This morning, like most days, I wake early from the plaintive cry of the Asian Koel, Eudynamys scolopaceus. It’s impossible not to. The Koel, a member of the Cuckoo family, has the loudest mating call in all of Thailand. My feathered alarm clock is black, with hooked-beak, crimson eyes, about 18 inches long, and begins his morning perched in the mango tree that grows beside my bedroom. His mating call is piercing, and cadenced, sounding very much like ‘For real, for real, for real,’ alerting me, no doubt, that Dreamtime is over; the day begins for real.
I sit on the edge of the bed, slow-stretching out coils of sleep. Lately, in these unusual days of isolation, I’ve begun a morning ritual, celebrating each day with a mantra of gratitude: Thank you, dear body, for caring for me, bringing me through this long river of time, unfolding into the present, precious moment. A confluence of bones and muscles, tendons, and ligaments keeping me upright and mobile, beautiful winged ribs that cradle my heart, protecting these breathing lungs. I bow to the metabolic machinery, the factories of chemicals and minerals, to legions of soldiers who do the best they can to ward off invaders. Oh, praise to you, beautiful blood, captain of this ship, magnificent and sacred water coursing through every fiber, delivering to and taking away at once what the body needs or doesn’t need. Sea of my potential, feed these thoughts I carry with goodness, hold my memories equally sacred and let me ascend into the ether, touching everything all at once.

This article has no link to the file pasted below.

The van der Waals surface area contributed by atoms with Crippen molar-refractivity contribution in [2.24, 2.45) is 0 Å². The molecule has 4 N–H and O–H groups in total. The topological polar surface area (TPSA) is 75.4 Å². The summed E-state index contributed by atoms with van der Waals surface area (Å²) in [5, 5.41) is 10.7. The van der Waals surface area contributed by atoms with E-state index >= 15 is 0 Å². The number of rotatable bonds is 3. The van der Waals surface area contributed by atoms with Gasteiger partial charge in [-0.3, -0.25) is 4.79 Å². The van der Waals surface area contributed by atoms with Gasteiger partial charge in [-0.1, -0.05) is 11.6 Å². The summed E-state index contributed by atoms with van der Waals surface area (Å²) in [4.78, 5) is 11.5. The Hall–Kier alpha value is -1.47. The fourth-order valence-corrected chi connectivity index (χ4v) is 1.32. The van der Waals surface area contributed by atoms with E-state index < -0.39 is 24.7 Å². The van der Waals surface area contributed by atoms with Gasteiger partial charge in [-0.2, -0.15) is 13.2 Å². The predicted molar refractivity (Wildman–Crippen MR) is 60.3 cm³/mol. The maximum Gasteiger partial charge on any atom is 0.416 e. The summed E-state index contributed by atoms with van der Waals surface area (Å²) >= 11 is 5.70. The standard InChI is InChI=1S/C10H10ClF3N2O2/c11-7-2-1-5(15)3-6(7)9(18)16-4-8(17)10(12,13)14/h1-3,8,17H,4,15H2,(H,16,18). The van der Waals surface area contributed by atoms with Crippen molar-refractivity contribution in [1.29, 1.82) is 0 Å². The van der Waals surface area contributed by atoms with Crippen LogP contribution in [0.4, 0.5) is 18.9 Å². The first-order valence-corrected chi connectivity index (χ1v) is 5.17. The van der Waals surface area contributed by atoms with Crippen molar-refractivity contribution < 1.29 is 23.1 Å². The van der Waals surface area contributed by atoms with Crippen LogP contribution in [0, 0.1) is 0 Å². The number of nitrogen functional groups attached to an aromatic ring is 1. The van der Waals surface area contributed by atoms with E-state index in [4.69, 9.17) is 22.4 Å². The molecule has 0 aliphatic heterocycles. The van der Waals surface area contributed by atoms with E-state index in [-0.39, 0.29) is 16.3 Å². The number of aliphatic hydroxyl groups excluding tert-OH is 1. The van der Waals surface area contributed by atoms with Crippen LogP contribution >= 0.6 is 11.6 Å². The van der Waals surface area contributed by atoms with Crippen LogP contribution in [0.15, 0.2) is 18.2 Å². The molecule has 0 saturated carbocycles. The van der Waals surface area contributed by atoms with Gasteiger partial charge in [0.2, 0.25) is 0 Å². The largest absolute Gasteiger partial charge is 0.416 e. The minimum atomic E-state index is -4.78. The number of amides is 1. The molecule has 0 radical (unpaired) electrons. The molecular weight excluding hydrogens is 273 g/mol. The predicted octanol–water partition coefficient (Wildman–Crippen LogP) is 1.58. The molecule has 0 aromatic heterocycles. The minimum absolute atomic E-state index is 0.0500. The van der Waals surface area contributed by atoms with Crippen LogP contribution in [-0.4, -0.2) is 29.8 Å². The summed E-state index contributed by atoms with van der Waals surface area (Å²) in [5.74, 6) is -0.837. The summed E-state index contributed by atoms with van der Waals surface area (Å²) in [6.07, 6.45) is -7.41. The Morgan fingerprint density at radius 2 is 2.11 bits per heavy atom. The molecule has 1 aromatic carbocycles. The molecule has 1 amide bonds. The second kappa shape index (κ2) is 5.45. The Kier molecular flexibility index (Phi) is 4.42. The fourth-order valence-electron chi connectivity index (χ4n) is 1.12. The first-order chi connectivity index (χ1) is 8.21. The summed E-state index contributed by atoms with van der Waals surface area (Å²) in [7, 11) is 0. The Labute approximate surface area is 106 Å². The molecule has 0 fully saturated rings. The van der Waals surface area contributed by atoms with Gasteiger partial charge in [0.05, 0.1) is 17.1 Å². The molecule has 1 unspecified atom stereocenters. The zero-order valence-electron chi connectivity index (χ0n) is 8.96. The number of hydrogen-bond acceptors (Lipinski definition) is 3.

I then rise into early morning patterns, herding my daily questions out of the corral where I’d left them the night before. Do I begin a painting today? Do I finish this journal, or repair the leak in my roof? Is there time for the world to begin again?
I make coffee and nod a greeting to one of a handful of geckos with whom I share my small house. Interestingly, and gratefully, their population remains consistent; never more than a dozen reside throughout the rooms, living and hunting primarily on the ceiling, darting behind my paintings on the walls when I move too close. We tolerate each other in quiet reciprocity. They’re proficient at catching insects that are adept at dining on me.
I walk outside with a cup of coffee, across the porch, down the stairs to the garden. My eyes catch a minuscule movement–a reflection coming from within the pond. I lean closer and discover a few droplets of water have settled onto the veins of the lotus leaf, each crystal orb spinning out a universe of light. I lean closer to inspect one drop that appears unusually different from the others–an encapsulating movement I know too well.
“Is that you, Kados?
“Of course, it’s me.”
“What are you doing?”
“The same as you. Contemplating. Ruminating. Or should we call it ‘Fabulating?'”
“Yeah. I like that. Why not?”
Indeed, why not. After all, we’ve become searchers, haven’t we, in these star-lit sands, scratching for clues beneath the surface of our desert. Now we must burrow into these dunes and wait with patience. Inevitably, hopefully, something new–an infant energy–will descend and light us a way out.”